Like many American kids, I had an allowance. I received a monthly $10 bill, and combined with the regular birthday/Christmas checks from relatives, created a small sum, locked away in a little green cashbox, awaiting some future purchase that would bring me joy.
Then my mother decided that I should open a savings account, wherein I deposited my entire “fortune”–secured now by a financial institution (Norwest Bank) and FDIC. I was told that the purpose was to keep the money safe, earn interest, and learn how to save for the future. In reality, I learned that my money had instead been taken from me, I couldn’t use it to purchase anything, and I couldn’t withdraw it without my mother’s co-signature. The goal I can only conclude was to teach me how to save money, but instead taught me the futility of wealth acquisition–further exacerbated once mother instituted a fee penalty system for not doing chores, which quickly exceeded the total monthly allowance. Monthly payday became instead a bitter ritual in which mother produced a ledger, and after reading a laundry list of chores I hadn’t done (which during a month’s time, were chores I didn’t even remember anymore), and concluding I had a negative balance, and subsequently demanded immediate payment. In the end, she didn’t teach me financial responsibility, she taught me the meaning of unregulated capitalism. Like…sharecropping almost. Or wage slavery. The hopelessness of working under a system designed to prevent any sort of meaningful gain. It was a useful lesson, but not the intended one.
In short, I failed to learn the meaning of money. It was merely an abstraction, because when I had money I wasn’t allowed to spend it, and what little I had was fleeced from me anyway. I learned that work was a pointless exercise, and that you couldn’t take anything from me when I had nothing to begin with. So naturally I felt little compulsion to contribute to the family. I also dragged my feet when forced to find a high school job. You can’t motivate someone to play a game they know is rigged.
I didn’t wish to repeat these mistakes with my daughter. I concluded then that you have to learn how to spend money before saving it, for why work if you can’t enjoy the fruits? I also believe that the allowance should operate more akin to a business model. The kid contributes, and so she receives a stipend. Companies don’t get to fine their employees for oversights. There are consequences, sure, but they can’t, for the most part, impact the immediate paycheck. Instead, the employee receives a wage based on the level of contribution and thereby has a stake in the company’s equity. The kid will have good weeks and bad weeks, but the amount should remain constant until a more thorough review is performed.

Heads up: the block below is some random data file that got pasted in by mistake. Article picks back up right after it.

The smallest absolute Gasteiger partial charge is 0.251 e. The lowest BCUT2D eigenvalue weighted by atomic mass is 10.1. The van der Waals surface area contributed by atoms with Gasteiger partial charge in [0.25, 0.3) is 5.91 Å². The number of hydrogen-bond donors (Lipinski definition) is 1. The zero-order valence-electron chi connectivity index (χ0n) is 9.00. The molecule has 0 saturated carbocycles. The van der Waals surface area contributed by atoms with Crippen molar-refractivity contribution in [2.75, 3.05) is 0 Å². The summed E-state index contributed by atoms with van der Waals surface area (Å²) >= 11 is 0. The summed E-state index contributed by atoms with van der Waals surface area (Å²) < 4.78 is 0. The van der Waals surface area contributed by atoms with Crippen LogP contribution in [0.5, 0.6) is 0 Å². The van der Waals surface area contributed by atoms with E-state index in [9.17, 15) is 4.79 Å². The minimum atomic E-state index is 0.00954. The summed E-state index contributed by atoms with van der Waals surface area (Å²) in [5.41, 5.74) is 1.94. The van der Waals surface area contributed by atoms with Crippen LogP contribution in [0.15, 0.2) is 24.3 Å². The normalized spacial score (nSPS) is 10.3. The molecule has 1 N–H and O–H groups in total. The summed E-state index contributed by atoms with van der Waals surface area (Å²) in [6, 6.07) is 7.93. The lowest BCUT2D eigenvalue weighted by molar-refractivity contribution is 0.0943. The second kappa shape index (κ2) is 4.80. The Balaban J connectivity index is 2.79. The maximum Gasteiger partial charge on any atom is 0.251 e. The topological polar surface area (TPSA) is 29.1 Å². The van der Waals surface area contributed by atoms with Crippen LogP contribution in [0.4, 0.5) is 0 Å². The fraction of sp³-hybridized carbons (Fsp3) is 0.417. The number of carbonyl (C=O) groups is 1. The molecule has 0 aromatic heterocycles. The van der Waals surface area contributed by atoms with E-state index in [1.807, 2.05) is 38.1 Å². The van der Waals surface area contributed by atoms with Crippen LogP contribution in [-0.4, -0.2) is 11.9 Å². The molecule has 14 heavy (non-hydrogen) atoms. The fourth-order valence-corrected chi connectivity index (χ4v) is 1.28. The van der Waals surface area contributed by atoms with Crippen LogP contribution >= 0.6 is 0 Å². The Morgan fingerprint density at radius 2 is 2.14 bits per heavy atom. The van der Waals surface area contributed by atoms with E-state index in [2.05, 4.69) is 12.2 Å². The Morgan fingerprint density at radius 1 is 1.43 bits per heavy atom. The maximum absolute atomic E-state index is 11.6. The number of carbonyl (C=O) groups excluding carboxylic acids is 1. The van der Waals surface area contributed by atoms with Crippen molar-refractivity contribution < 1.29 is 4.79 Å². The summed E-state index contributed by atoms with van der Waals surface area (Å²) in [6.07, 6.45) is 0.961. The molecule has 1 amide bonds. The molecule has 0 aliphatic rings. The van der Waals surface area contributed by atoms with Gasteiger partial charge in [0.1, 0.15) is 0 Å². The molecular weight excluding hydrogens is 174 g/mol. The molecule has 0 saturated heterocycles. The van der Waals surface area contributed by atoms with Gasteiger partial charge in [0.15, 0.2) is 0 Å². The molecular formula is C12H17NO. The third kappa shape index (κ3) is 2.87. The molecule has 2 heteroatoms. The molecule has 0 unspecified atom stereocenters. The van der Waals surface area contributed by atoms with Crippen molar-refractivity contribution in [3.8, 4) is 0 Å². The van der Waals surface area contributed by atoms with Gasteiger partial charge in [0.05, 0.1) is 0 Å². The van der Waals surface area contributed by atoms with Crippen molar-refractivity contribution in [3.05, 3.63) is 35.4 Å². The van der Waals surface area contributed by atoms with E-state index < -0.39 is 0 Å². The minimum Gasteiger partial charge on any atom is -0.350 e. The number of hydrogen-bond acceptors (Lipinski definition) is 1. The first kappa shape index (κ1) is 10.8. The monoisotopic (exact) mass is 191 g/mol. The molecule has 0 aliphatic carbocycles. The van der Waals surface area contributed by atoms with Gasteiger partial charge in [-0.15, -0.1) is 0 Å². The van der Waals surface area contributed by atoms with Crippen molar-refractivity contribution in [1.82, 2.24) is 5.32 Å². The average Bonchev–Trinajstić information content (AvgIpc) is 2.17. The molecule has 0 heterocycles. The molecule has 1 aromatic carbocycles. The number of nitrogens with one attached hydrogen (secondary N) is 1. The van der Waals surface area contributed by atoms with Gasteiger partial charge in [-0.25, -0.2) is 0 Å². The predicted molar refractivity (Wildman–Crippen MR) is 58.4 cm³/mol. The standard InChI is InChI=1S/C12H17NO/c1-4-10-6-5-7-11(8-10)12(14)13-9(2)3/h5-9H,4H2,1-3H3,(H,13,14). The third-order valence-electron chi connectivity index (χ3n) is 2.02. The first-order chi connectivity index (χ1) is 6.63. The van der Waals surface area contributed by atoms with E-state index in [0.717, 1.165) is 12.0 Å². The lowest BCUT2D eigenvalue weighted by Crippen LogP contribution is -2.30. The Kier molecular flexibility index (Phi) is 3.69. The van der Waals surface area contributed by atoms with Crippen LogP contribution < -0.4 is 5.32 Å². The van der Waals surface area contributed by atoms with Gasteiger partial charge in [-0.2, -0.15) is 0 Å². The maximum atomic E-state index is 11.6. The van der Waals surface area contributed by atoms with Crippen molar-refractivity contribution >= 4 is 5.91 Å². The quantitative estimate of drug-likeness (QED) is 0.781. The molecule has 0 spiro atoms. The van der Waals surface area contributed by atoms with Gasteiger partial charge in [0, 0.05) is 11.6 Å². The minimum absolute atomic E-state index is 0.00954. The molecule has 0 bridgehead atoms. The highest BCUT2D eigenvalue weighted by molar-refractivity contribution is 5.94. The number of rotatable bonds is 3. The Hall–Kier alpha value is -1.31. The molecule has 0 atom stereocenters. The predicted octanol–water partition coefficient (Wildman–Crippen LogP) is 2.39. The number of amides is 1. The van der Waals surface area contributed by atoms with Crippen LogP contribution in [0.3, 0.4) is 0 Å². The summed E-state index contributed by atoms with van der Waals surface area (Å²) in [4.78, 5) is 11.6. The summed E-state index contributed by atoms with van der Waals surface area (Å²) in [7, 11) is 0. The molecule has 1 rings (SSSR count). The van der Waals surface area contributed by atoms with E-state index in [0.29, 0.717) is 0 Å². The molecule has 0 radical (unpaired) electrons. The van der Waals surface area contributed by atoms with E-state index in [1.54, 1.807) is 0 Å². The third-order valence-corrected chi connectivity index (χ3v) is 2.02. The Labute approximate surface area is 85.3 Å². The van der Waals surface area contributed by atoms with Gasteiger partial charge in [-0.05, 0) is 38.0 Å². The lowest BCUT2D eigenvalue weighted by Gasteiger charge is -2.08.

And with that, here’s premise 2 (and with it the main story): the stipend must be provided in a manner in which the kid understands. Cash may be king, but it’s rarely the primary means of storage and/or transaction. Money is digital. It’s plastic. And to further confirm this point, the kid has demonstrated an excellent understanding of gift card balances, while failing to conceptualize paper. She understands the math, but not the physical. I concluded that she would need a checking account and debit card.
Yet it’s interesting how truly behind we as a society are in that we expect digital transactions, yet not readily allow children to make these digital transactions. Some internet research revealed that many banks do not permit children to hold checking accounts because, as minors, they can’t use checks, which are essentially signatory legally-binding agreements to money exchanges. I could understand that much, but that didn’t explain why I as a 17-year old could still acquire a checking account prior to leaving for college (though it did have to be co-signed by my father). So what were the implications of using a debit card as a minor? None that I could find. I decided to reach out to our primary bank: Wright-Patt Credit Union.
Over the course of 4 emails, I was advised that such an account was indeed allowed: